To tell the truth, I'm pretty sick of the whole Demandred bruhaha....he hasn't done doodly. We haven't seen him anywhere except the DF socials. This whole line of speculation started I think because of RJ debunking the Taim=Dem theory. He's probably the least interesting of the Forsaken, except that he's a mystery. So he could be in Shara, or Murandy or even with the Borderlanders??? The only problem I have with Shara, is we haven't seen much of it either. A few reminiscences by Jain FS, a mention by Graendal that two of her pets came from there. Should a whole new place/culture be introduced in the last book? Could happen, I guess.

The turned Aiel as Moridan's army of Dark makes some sense given out quick view of them in ToM, but again, now? I know the 13x13 or 13 +13, if you insist, turning has been foreshadowed. But, it certainly never was mentioned in context of Aiel. I don't know....another left field development in the last book. Odd.
Kael Hollowell
45. adaptr
Hi Leigh,

Always loved your re-read, actual guffaws can be had many a time :)
I even enjoyed the FAQ for years, and have been on rasfwrj in years past - sad how it devolved after the books kinda stagnated...

I never felt the need to comment before, until the style of BWS came under scrutiny (-ish) - so here goes:

Yes, I noticed it very easily, BWS is quite a different writer than RJ was, a lot less flowery (in the Tolkien way) BUT by no means detrimental to the telling of the story as such.
However, as several posters have mentioned before, the use of certain words can temporarily draw me out of full immersion, or at least make me go "uh, Jordan would never have said that".
These aren't actual gripes, or even worth mentioning on their own, were it not for one nagging thing: epic fantasy has its very own style of writing, where modern words or phrases are either avoided or omitted altogether in lieu of their more true-to-the-period archaisms (in the case of WoT, late 16th century western Europe) and phrasings.
Words like "scrunched up", while even used by Jordan occasionally, are decidedly 20th-century turns of phrase.
Which means that I am not hating what I think I hate. Meh.
Annyway... I suspect that I, too, may be looking through the wrong end of the kaleidoscope of dhoom (tm) at our favourite epic, and should just shut up and be happy that the story, it is moving in a forward direction.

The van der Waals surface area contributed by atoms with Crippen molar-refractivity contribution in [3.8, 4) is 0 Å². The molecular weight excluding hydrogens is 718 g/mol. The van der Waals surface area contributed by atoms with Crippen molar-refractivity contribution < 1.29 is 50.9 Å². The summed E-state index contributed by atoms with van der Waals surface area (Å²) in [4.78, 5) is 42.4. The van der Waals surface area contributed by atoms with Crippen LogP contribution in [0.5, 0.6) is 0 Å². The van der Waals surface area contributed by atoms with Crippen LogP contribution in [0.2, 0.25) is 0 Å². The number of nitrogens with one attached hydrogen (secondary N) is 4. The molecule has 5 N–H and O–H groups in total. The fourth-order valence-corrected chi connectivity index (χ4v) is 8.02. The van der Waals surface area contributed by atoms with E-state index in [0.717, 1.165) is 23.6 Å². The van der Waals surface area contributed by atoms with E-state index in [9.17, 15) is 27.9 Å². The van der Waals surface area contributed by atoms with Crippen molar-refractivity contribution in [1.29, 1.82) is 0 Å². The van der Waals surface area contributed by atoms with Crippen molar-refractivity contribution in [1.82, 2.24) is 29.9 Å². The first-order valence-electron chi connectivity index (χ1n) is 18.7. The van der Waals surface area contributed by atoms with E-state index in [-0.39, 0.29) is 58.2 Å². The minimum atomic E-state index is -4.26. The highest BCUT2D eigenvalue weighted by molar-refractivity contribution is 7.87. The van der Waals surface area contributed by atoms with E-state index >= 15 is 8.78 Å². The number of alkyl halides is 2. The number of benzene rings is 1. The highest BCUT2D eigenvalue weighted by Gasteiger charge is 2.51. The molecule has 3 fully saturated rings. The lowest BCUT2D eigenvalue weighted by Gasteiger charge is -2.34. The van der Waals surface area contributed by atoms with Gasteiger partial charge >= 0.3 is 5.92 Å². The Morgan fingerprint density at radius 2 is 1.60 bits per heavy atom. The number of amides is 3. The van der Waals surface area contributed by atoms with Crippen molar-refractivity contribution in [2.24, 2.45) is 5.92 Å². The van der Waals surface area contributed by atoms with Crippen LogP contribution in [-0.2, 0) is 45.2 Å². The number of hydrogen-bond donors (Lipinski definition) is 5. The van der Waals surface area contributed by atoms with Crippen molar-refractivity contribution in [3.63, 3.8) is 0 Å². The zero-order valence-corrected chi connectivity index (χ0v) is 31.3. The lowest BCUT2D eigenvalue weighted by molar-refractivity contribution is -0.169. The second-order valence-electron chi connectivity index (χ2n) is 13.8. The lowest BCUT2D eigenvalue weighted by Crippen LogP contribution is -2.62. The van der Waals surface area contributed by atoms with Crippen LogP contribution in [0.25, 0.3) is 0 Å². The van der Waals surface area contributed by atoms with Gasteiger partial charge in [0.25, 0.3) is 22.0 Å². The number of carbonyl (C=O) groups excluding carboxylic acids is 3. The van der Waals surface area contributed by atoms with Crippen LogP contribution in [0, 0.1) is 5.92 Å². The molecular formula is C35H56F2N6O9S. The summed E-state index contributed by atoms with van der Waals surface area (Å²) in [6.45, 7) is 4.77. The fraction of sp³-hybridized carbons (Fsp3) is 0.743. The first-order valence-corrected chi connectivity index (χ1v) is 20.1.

Finally!

It will be interesting to see what we think of aMoL, as it has been sooo long in the waiting ( and will likely top 1000 pages if I think what all has to happen in it!)
Kael Hollowell
46. AndrewB
Prior to TGS, Faile had been my second least favorite character. (Nynaeve is the character I dislike the most.). However, her appearances in TGS (ToM as well) have lead me to reavaluate her character. Which is apprapo (sp?), since Faile reavaluates her own character in these books. I like how she enginered the death of Masema and her follwers. The fact that she struck the killing blow was also appropriate. If one is going to sanction the cold blooded murder of another person, he or she at the very least should participate meaningfully.

As Faile mentions in the scene later in TGS (where she and the others honor the memories of the Brotherless and the Maiden), she came of age in Malden. She went from being a spoiled rich kid to being a true lady ( -- the female equivalent of a lord). I am not entirely sure that I will completely like Faile, but I am slowly gaining respect for her (as a character). That said, I do not think that I will shed any tears if she and Perrin do not survive the Last Battle.

Thanks for reading my musings.
AndrewB
Anthony Pero
47. anthonypero
@26. graftonio


Mat was a funny character but Brandon portrays him more like Ryan Reynolds and I picture him more like Bruce Willis.



Yipee-Kai-Yay...
TW L
48. Shadow_Jak
Trollocs vs Kylee- (and Jordan's Trollocs vs Sanderson's)
Initially I didn't realize we were even seeing Trollocs here.
The discription didn't fit.

Sheer size is always a big part of Jordan's descriptions of Trollocs.
But unusual size was never even mentioned here, that I can recall.
(don't have the book handy)

The way I read this section, they came across as about man-sized, instead of towering head and shoulders taller .
Anthony Pero
49. anthonypero
As far as the integration of BWS's writing-style and Jordan's... I think BWS and Team Jordan made a mistake.

BWS has strongly implied on his blog and twtter that whole swatchs of all three books were written by Jordan before he passed, and he is not touching them. I get the impression that Brandon is writing the rest of the book, editing it as he normally would, then integrating it with what Jordan already wrote, then shipping it off to Harriet for editing. Inevitably, this leaves the book with two distinct voices, and TGS especially suffers for it. I would personally have prefered for the scenes that Jordan wrote to be rewritten by BWS to make the tone and style of the book internally consistent. I get the feeling that either a) ToM had significantly less material that Jordan wrote, or b) this was done on Tom, because it felt a whole lot more consistent than TGS did, or, possibly c) Brandon decided to more closely mimic Jordan on ToM and did a better job capturing the feel, so his scenes stuck out less.